- One individual was refusing to do the work she had just done at the clinic at home (not doing her homework). She was encouraged to explore why she was avoiding using her newly recognized competencies? Was it because that getting upset and arguing was getting more recognition and attention than if she just did what she new she was supposed to do. Although she said, "that's creepy," she later reported that she did get a lot of attention for being less than competent. This helped to motivate her to find new positive ways to get attention and helped her parents shift into giving her more positive attention for when she did things "expected" rather than "unexpected." *She was 20 years old and saying she wanted to be perceived as more independent.
- A student I had worked with for over seven years had learned many strategies, but was still not using them. I pointed out to her one day that I thought her anxiety was her "best friend." She stated that I was wrong and she hated her anxiety, but then she asked why I would say that? I explained that now that she had many social competencies and ways to think socially about situations, her default continued to be her anxiety rather than to her strategies. Again, this changed the focal point away from her anxiety towards focusing on her competencies.
On a final note: What about those who may truly have social anxiety and many social competencies?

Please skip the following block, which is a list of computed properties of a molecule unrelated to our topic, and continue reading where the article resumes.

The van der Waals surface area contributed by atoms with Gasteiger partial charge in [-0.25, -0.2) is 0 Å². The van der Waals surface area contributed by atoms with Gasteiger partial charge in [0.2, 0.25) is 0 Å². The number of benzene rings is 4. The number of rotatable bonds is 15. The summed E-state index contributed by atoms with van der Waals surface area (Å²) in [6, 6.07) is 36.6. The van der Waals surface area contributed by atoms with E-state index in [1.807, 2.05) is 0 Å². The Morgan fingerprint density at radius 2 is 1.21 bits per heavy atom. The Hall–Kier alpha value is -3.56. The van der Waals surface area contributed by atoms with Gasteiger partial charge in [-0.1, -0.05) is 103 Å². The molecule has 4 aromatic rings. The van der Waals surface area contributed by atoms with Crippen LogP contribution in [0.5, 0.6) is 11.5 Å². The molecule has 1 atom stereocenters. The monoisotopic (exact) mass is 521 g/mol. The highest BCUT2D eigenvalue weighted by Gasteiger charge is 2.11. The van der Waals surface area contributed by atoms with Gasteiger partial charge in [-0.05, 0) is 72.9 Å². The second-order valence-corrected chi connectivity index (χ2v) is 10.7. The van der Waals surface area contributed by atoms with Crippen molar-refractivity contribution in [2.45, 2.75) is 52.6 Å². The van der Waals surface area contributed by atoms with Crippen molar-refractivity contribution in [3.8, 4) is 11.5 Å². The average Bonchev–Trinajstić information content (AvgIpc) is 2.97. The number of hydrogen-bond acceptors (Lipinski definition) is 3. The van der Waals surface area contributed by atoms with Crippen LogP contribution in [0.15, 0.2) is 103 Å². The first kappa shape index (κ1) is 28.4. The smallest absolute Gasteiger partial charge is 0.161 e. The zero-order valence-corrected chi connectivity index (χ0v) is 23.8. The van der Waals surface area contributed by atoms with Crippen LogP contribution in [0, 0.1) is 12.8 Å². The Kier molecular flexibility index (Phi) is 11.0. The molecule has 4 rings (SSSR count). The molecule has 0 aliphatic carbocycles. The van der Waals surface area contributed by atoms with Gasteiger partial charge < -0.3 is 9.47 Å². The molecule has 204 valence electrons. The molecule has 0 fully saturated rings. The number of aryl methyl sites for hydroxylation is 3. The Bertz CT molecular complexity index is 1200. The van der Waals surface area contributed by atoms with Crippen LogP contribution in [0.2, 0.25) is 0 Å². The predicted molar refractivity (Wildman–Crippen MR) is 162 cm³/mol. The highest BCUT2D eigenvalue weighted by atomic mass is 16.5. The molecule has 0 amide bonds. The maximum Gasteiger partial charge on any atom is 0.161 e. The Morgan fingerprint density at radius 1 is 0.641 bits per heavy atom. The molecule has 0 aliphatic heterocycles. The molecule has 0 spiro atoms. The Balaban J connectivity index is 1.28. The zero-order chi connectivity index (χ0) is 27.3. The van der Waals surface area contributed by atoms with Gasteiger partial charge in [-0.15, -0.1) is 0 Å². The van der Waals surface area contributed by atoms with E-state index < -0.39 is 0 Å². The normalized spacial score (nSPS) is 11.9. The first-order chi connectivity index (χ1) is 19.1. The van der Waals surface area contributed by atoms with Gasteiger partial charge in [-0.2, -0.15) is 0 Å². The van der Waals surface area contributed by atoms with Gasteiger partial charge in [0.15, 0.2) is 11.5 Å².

Based on our growing experience, it appears that some of our students have high levels of anxiety, but also have solid social knowledge. For these students, we still find that helping them through their anxiety has a lot to do with helping them explore and practice their social competencies. The Social Thinking teachings helped to put this all into context. Thus, these same lessons have shown to be helpful to them as well.
It is always a good idea to have a mental health professional on your team to help figure out the complexities of anxiety. It's also important for our mental health professionals (counselors/social workers/psychologists, etc.) to become familiar with how to teach Social Thinking and related social competencies/skills!
Our book for high-level teens and young adults to read themselves to help them learn about the intricacies of the social mind and social competencies is entitled Socially Curious and Curiously Social: A Social Thinking Guidebook for Teens and Young Adults (Winner and Crooke). However, we have also learned from many professionals that this book was helpful for them to read, as it teaches directly how we address various topics with our older kids, young adults and in fact our adult population. As Pam and I completed writing this book, we decided not to put in a chapter on anxiety since the book was already longer than we had hoped (we added the chapter on the difference between being friendly and making friends in the 11th hour!), so the above summarizes what we would have written.